The Massachusetts Department of Transportation has decided to stop the use of a guardrail-end terminal over concerns that there may be safety issues. The rail-end guardrail pieces, known as the ET-Plus, are made by Trinity Industries of Texas. The manufacturer has already have been the subject of products liability lawsuits by motorists claiming they lost their legs in traffic crashes.

This week, a federal jury ruled that Trinity should pay $175 million in a whistleblower lawsuit that exposed the hazards involved with using the guardrail end caps. It was guardrail installer Josh Harman who accused Trinity of making the ET-Plus unsafe when the company redesigned it.

He sued Trinity under the False Claims Act’s qui tam provisions. As the whistleblower, Harman is entitled to a percentage of what is recovered. Because of statutory mandate, the $175 million figure is expected to triple.

In the age of the internet, a keyboard is never more than a few inches away. Access to social media is literally at your fingertips, beckoning to vent your frustration to hundreds, thousands, maybe millions of followers. Most internet-savvy people would reach right for their phones after a car accident or injury to blow off some steam or to keep concerned loved ones informed of their condition. However, new data suggests social media fiends should think twice before posting about a personal injury case.

Insurance companies will try to use any posts, pictures, or interactions to dispute claims and prevent victims from receiving compensation for their injuries. The insurance companies can easily access your personal Facebook, Twitter, Instagram, and any other social media site to gather information that can be used against claimants to prove that they are misrepresenting injuries.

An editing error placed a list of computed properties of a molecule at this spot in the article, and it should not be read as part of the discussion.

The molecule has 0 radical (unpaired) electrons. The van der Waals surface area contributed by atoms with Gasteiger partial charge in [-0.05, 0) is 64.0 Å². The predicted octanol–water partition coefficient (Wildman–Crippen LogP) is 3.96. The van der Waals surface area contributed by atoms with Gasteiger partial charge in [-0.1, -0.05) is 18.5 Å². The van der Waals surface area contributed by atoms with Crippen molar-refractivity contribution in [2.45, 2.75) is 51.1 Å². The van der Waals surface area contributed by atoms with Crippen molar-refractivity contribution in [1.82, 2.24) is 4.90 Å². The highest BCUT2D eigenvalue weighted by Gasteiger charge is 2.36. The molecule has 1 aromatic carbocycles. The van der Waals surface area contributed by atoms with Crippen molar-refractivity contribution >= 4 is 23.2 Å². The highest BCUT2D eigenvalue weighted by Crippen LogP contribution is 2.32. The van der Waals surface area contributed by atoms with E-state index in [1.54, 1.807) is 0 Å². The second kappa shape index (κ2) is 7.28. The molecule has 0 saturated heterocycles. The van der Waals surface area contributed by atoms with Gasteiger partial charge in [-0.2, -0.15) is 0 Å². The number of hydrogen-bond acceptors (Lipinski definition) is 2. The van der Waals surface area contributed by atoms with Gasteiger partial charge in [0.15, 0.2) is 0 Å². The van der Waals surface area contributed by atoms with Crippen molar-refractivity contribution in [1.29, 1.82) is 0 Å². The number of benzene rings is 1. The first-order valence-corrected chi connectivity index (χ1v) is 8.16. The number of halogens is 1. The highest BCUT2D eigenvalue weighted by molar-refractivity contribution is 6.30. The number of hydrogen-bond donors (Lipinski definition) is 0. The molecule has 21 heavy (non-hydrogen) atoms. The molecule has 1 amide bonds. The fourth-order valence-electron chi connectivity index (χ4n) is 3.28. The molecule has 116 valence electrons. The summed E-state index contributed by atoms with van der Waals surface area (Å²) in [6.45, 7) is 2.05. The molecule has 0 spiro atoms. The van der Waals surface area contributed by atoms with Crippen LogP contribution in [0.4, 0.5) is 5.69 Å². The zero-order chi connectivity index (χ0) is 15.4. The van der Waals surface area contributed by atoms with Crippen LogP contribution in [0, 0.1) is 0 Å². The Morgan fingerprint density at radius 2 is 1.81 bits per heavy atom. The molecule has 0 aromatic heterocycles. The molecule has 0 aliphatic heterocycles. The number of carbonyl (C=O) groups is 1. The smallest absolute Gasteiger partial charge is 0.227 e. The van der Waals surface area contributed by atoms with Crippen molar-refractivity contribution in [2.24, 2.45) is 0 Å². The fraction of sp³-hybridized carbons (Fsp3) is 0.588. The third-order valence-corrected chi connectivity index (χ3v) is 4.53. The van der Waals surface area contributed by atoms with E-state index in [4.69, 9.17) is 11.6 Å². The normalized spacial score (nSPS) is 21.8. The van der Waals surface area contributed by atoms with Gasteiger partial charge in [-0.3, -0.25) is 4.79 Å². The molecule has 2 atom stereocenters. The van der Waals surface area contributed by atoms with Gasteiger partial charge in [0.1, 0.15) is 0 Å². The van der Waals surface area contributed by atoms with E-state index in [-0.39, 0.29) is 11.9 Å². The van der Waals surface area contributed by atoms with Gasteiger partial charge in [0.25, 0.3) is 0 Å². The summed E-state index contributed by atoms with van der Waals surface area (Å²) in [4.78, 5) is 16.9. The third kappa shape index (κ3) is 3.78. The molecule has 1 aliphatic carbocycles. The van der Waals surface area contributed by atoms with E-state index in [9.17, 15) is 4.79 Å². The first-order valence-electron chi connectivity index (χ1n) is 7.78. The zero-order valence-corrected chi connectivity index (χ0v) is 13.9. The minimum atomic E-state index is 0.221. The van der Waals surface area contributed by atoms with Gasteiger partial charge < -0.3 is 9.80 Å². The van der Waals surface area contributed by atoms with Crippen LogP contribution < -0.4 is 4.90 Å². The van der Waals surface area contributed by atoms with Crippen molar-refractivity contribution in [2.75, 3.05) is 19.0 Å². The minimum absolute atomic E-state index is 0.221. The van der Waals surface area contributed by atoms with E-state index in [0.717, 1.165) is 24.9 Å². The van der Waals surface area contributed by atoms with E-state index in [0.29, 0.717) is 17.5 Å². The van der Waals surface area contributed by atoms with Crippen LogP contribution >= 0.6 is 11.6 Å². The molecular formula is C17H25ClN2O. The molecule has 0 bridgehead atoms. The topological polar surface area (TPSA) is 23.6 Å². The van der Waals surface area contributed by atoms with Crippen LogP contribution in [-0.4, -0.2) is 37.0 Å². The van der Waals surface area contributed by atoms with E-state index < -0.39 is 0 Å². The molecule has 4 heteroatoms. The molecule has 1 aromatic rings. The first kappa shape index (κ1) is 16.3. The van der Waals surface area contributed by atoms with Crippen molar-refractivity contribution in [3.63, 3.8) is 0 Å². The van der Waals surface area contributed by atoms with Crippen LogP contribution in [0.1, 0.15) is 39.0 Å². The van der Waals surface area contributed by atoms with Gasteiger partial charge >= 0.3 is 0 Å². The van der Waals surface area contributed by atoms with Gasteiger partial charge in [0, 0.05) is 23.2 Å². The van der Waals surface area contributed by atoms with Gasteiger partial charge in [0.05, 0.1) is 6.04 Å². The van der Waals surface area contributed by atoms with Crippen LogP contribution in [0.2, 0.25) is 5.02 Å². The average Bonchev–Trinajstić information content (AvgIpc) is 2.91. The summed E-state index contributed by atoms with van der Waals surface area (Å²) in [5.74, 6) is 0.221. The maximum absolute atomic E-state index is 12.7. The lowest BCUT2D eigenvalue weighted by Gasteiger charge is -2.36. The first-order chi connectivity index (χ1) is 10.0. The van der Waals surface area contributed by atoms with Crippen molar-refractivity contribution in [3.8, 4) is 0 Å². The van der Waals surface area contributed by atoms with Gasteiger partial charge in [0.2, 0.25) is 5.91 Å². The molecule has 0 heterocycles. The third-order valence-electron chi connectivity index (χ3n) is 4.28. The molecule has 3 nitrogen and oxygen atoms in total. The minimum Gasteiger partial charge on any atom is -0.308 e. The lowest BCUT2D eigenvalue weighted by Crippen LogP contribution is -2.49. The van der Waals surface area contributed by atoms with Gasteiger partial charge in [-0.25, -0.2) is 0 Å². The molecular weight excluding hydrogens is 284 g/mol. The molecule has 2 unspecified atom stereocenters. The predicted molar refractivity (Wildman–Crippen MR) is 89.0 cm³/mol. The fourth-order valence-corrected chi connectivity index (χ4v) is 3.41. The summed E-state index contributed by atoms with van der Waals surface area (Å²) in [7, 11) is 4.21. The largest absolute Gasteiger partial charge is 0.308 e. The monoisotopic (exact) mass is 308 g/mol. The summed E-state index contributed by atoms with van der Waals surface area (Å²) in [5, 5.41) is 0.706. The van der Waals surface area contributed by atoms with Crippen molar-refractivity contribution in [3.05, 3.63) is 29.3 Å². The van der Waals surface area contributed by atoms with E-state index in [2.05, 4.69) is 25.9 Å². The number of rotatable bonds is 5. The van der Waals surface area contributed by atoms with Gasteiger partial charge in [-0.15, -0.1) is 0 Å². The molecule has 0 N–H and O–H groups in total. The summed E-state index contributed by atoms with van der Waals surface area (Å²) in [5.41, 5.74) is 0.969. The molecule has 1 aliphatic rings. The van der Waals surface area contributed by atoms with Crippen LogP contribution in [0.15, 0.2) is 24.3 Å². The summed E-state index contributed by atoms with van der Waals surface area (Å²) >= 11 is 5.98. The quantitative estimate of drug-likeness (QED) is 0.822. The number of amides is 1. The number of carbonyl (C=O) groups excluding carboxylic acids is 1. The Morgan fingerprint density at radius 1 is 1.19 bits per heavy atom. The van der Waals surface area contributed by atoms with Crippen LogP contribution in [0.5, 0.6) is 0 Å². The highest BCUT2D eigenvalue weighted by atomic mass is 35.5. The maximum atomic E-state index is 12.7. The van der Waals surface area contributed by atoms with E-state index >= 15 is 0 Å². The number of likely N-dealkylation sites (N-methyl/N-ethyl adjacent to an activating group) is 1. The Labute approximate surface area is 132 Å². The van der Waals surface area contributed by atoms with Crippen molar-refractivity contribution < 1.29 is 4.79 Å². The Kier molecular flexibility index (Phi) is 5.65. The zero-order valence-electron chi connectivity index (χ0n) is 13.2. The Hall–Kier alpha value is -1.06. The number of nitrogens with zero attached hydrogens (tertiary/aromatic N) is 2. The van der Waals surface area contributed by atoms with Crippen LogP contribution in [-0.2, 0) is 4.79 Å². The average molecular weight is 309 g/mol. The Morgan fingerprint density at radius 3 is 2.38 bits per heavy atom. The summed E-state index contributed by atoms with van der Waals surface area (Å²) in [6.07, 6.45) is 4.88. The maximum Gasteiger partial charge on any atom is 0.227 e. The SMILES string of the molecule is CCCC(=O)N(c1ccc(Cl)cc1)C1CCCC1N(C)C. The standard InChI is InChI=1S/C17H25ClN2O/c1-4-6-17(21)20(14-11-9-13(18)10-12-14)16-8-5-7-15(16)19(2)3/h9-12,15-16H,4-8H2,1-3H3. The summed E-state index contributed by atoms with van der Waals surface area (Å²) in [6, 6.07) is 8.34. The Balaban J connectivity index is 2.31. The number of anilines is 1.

The practice might come as a surprise to most of the general public. It is a common assumption that medical records and doctor testimony is enough to back up claims made by personal injury victims, but in truth, insurance companies “actively work to disprove claims made by a victim’s doctor. Social media can be an integral tool in this pursuit,” according to Attorney Brian J. Mongelluzzo.
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According to the National Highway Traffic Safety Administration, there were 374 Massachusetts motor vehicle crash deaths in 2012-alcohol was a factor in 126 of them. These figures are a slight increase 2011 when there were 349 Massachusetts traffic fatalities.

At Altman & Altman, LLP our Boston injury lawyers handle claims and lawsuits by the victims (or families) of those injured or killed in a Massachusetts traffic crashes. We handle cases involving motorcycle accidents, truck collision, bicycle accidents, pedestrian accidents, and other type of motor vehicle collisions.

When a Massachusetts motor vehicle crash happens-there can be long-term ramifications for the victim and their loved ones. A person who is lucky enough to survive an accident may be left with serious injuries that can render him/her unable to hold a job or lead a normal life. Medical bills can mount and the emotional toll may be high not just for the victim but his/her loved ones and friends. Some injuries are so serious that 24-hour professional care may be required for life.

Many Massachusetts traffic accidents could/should have been prevented if only the party had not been negligent. Our Boston personal injury attorneys have gone after negligent drivers, automakers, municipalities that failed to properly maintain a roadway, and others on behalf of our clients and their families.

The Rise in Massachusetts Traffic Deaths Mirrors National Statistics
NHTSA provided not just state statistics but also national ones. 33,561 people died in US traffic incidents in 2012, which is up from the 32,479 deaths from the year before. This is the first time in six years that the number of US traffic fatalities have gone up instead of down.